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El Dorado County gun advocates stocking up on supplies, sheriff takes aim at executive orders

By: Penne Usher, Telegraph Correspondent
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The possibility of tighter restrictions on the sale of ammunition and banning the sale of “military-style” guns has many in El Dorado County speaking up and stocking up.

In a letter to Vice President Joe Biden, El Dorado County Sheriff John D’Agostini wrote that as sheriff he is sworn to support and defend the Constitution and he takes his oath of office seriously.

The letter was to reaffirm his oath, but also an opportunity for D’Agostini to voice his support of the Second Amendment.

He wrote that “gun control of any kind has no effect on the reduction of crime, anywhere. If all manner of firearms were removed from within the borders of the US those in society who have no respect for the rule of law, would still find a way to obtain and use firearms.”

He went on to state that even with current laws in place the prohibit felons and specific others from possessing firearms, law enforcement continue to encounter those individuals in possession of firearms.

D’Agostini concluded the letter stating his department will uphold the Constitution.

“My agency will continue to support and defend the Constitutional right of all we serve, without any mental reservation or purpose of evasion.”

Harlan Baird, 55, of Shingle Springs, said he supports D’Agostini’s message and as a gun owner, he’s been adding to his ammunition stash.

“I don’t know that a ban of certain types of ammo and guns will happen, but I’m still stocking up on ammo for the guns I already have,” he said. “It hasn’t been easy. A lot of (gun stores) are out of shells or are running really low on supplies.”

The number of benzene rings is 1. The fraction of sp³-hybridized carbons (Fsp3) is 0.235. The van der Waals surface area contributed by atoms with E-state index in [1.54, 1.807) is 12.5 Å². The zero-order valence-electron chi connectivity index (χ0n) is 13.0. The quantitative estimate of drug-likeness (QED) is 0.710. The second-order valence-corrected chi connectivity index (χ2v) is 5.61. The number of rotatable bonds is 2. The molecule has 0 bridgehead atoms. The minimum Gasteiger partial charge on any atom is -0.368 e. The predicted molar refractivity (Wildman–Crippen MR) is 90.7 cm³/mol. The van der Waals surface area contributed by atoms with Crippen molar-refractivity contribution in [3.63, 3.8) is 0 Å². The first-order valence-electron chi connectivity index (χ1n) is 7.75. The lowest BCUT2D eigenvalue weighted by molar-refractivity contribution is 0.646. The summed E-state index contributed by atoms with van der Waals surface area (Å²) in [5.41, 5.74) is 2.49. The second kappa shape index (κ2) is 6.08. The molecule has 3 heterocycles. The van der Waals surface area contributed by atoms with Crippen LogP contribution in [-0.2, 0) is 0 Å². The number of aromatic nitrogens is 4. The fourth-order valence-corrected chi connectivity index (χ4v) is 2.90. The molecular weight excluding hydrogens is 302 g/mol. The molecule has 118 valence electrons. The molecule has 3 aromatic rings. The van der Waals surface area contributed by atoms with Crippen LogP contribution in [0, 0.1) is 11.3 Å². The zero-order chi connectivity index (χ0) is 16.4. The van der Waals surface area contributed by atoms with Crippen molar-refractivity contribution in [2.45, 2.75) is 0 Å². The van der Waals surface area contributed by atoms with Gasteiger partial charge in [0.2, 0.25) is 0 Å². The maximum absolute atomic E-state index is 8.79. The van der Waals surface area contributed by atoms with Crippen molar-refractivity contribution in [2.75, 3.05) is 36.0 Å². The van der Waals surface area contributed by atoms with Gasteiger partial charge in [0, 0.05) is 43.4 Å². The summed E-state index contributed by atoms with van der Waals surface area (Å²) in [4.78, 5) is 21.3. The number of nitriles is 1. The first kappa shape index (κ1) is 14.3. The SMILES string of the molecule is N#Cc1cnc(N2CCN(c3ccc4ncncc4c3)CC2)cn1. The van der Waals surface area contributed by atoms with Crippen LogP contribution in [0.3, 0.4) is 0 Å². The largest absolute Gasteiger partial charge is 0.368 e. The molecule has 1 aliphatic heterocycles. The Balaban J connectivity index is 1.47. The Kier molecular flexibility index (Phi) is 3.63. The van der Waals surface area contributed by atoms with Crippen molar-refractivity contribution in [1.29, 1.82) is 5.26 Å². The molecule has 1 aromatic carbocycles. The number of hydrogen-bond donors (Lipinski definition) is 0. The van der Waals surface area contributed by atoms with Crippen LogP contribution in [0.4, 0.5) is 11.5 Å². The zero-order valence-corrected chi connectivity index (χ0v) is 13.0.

Senator Dianne Feinstein, (D-Calif) introduced a bill last week that would prohibit the sale of “military-style” assault weapons and ban large-capacity magazines.

The bill would prohibit the sale, manufacture transfer and importation of 157 of the most commonly-owned military-style assault weapons. It also bans an additional group of assault weapons that can accept a detachable ammunition magazine and have one or more military characteristics.

 “I believe this bill is a big step toward ending the mass shootings that have devastated families across the country—from Newtown to Aurora, from Tucson to Virginia Tech, from Columbine to Oak Creek,”

Feinstein said. “It’s time for Americans to stand up and tell the gun manufacturers that the lives of our children are more important than their profits and get these dangerous weapons out of our schools, our workplaces, our malls and our theaters. It’s time to take action, and we’ll get it done, not matter how long it takes.”

Not everyone shares Feinstein’s view.

“It’s all ridiculous,” said Lisa Glassman. “(Politicians) are using the recent shootings to further their own agenda.”

Baird echoed Glassman’s sentiments.

“These people think that taking guns from law abiding citizens will stop or decrease crime. That makes no sense,” he said. “The only people that will have guns are those that get the illegally.”